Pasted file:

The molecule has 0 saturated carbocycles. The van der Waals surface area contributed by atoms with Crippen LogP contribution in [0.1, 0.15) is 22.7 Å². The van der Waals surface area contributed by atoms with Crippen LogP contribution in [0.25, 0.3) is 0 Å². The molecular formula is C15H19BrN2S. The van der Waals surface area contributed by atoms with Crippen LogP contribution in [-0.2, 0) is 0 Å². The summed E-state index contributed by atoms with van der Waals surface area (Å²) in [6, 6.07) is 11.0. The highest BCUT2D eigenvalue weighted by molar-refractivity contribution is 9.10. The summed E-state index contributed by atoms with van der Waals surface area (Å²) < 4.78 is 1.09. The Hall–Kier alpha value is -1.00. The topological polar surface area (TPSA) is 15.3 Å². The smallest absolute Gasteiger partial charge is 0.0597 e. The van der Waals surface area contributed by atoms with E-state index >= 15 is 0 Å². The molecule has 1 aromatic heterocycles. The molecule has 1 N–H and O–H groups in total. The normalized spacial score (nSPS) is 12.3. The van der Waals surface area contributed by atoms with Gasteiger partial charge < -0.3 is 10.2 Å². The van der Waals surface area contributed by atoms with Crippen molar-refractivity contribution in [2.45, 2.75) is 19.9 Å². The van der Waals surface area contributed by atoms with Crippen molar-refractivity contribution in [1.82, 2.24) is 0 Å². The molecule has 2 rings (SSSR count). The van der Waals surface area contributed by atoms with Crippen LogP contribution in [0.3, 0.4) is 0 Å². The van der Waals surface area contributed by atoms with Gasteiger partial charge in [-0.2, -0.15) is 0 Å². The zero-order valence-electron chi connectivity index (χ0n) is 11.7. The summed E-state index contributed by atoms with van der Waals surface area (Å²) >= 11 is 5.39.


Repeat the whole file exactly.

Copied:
The molecule has 0 saturated carbocycles. The van der Waals surface area contributed by atoms with Crippen LogP contribution in [0.1, 0.15) is 22.7 Å². The van der Waals surface area contributed by atoms with Crippen LogP contribution in [0.25, 0.3) is 0 Å². The molecular formula is C15H19BrN2S. The van der Waals surface area contributed by atoms with Crippen LogP contribution in [-0.2, 0) is 0 Å². The summed E-state index contributed by atoms with van der Waals surface area (Å²) in [6, 6.07) is 11.0. The highest BCUT2D eigenvalue weighted by molar-refractivity contribution is 9.10. The summed E-state index contributed by atoms with van der Waals surface area (Å²) < 4.78 is 1.09. The Hall–Kier alpha value is -1.00. The topological polar surface area (TPSA) is 15.3 Å². The smallest absolute Gasteiger partial charge is 0.0597 e. The van der Waals surface area contributed by atoms with E-state index >= 15 is 0 Å². The molecule has 1 aromatic heterocycles. The molecule has 1 N–H and O–H groups in total. The normalized spacial score (nSPS) is 12.3. The van der Waals surface area contributed by atoms with Gasteiger partial charge < -0.3 is 10.2 Å². The van der Waals surface area contributed by atoms with Crippen molar-refractivity contribution in [2.45, 2.75) is 19.9 Å². The van der Waals surface area contributed by atoms with Crippen molar-refractivity contribution in [1.82, 2.24) is 0 Å². The molecule has 2 rings (SSSR count). The van der Waals surface area contributed by atoms with Crippen LogP contribution in [0.3, 0.4) is 0 Å². The van der Waals surface area contributed by atoms with Gasteiger partial charge in [-0.2, -0.15) is 0 Å². The zero-order valence-electron chi connectivity index (χ0n) is 11.7. The summed E-state index contributed by atoms with van der Waals surface area (Å²) >= 11 is 5.39.